These examples should serve as a reminder that markets do not operate in isolation. Cultural influence, business leadership, and government regulation all have a big role to play in ensuring that the right market incentives prevail.

Just as importantly, however, we must understand that the cryptocurrency emissions problem is a mere symptom of the same larger sustainable energy issue that the world has known about for decades. When the global community completes its switch to renewable energy, which it must eventually do anyway, cryptocurrency emissions will vanish.

Consider the following infographic from the nonprofit group Land Art Generator:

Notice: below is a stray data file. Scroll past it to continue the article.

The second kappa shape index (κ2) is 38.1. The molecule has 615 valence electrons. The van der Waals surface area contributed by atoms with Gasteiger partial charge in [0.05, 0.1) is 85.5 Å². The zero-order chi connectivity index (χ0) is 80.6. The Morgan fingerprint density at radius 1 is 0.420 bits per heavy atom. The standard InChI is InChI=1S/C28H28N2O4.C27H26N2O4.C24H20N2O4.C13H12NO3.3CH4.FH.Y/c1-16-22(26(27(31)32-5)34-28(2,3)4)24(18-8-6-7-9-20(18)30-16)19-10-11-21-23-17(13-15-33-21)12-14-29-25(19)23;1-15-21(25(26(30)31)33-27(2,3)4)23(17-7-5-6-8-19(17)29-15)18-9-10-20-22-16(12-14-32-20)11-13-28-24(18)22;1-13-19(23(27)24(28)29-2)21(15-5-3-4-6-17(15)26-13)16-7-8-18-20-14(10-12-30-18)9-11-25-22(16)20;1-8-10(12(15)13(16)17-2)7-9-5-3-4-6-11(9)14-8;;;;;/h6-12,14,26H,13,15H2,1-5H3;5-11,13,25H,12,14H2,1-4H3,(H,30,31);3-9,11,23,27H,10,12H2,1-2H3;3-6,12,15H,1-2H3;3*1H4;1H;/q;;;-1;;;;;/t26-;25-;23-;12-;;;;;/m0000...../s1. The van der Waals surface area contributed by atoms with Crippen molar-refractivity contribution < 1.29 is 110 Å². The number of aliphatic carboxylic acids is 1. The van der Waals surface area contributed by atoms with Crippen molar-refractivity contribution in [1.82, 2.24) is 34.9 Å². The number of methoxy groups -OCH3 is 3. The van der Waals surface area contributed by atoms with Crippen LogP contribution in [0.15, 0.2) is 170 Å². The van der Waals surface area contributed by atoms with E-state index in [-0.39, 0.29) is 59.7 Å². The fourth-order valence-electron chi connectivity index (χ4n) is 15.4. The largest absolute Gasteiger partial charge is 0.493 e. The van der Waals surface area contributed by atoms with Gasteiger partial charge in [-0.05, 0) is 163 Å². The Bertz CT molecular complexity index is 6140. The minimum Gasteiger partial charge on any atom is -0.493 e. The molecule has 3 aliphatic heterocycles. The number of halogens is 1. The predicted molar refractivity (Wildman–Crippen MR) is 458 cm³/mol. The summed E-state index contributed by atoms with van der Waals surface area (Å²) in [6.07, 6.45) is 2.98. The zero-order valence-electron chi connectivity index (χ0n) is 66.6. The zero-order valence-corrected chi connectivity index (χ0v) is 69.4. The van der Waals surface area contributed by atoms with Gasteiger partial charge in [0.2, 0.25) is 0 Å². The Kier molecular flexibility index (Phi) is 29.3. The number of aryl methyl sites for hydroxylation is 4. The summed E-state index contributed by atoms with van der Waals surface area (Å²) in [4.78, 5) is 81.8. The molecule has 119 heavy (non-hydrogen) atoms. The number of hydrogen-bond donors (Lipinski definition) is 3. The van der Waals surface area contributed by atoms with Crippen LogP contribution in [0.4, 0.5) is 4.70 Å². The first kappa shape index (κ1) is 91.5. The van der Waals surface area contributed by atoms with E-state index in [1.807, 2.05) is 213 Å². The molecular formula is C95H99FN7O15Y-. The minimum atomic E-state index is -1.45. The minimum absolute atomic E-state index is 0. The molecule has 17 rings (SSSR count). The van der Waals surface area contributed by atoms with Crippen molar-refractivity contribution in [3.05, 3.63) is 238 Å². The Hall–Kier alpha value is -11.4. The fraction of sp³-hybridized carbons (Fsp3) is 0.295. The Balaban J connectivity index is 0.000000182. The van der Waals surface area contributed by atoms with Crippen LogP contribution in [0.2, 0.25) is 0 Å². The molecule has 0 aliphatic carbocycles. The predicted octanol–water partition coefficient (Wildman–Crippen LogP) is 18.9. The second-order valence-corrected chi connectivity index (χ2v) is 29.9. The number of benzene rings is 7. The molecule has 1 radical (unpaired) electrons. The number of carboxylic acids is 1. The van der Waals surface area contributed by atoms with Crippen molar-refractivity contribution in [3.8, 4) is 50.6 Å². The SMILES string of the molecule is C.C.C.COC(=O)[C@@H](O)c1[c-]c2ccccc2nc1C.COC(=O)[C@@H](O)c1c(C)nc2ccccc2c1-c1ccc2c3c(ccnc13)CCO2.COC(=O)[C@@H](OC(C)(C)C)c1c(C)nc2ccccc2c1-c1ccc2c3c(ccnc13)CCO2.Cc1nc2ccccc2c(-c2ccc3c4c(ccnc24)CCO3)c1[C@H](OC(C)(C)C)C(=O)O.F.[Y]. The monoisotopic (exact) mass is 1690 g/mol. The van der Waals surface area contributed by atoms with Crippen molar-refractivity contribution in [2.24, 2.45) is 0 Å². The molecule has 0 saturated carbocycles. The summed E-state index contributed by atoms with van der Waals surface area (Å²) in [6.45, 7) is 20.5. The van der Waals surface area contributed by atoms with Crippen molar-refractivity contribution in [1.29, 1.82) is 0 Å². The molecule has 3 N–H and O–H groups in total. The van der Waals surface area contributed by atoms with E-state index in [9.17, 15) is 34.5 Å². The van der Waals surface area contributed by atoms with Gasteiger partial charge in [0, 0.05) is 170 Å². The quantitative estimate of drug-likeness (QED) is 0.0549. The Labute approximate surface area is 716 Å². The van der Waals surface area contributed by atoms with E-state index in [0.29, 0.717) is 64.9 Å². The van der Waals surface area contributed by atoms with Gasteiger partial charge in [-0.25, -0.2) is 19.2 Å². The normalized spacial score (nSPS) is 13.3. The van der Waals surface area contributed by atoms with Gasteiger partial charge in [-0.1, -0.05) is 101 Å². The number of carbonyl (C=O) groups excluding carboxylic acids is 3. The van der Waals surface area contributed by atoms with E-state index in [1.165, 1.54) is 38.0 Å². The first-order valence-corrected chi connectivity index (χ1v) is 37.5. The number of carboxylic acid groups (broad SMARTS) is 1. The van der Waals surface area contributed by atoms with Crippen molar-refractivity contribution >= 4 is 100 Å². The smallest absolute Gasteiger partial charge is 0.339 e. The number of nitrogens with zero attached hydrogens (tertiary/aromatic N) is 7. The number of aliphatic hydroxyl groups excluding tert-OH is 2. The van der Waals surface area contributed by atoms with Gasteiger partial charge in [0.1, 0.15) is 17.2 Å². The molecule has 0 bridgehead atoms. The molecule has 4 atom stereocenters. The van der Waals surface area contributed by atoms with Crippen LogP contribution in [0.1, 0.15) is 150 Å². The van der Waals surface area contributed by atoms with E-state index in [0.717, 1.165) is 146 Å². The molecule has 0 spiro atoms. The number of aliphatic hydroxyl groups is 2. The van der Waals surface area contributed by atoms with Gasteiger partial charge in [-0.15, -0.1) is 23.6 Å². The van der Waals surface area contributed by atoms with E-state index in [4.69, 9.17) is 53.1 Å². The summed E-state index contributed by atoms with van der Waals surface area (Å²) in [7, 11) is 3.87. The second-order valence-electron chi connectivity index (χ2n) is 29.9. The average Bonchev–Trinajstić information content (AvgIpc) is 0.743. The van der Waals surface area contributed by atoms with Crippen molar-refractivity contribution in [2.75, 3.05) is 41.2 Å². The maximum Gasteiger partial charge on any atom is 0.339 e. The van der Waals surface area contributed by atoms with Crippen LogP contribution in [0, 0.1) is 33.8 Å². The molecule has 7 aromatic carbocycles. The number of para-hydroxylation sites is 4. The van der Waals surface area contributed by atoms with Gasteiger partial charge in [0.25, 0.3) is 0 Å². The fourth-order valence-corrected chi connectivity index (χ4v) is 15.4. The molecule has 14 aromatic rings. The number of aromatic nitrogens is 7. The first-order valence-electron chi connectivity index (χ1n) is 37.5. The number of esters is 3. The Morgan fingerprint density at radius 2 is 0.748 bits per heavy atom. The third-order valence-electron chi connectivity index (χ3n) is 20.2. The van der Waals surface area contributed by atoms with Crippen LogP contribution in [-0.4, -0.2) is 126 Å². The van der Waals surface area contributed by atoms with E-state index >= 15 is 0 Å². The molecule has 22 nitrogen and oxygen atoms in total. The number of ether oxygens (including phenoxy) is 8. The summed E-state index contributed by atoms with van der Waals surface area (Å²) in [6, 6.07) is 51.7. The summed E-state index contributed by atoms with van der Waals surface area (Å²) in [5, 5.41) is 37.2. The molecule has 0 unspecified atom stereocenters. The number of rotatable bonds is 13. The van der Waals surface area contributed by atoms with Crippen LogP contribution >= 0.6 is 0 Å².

If the black boxes alone were filled with networked solar arrays, the world would have no need for any other energy source. Sustainability becomes even easier to imagine if we consider the other forms of clean energy we could also employ, with the help of wind, hydroelectric, tidal, nuclear, and geothermal power plants. Simply put: We can only leave oil in the ground after we replace it with something better.

Blaming cryptocurrencies for their emissions makes a certain amount of sense, but only if we keep the larger issue in view: It is the responsibility of everyone, not just cryptocurrency miners, to accelerate the world’s transition to clean energy sources. In the meantime, miners must certainly reduce their emissions – but we make a mistake if we point the finger at them alone. Miners can only operate in the world we create for them, and it is up to all of us to make that world as healthy, and sustainable, as we possibly can.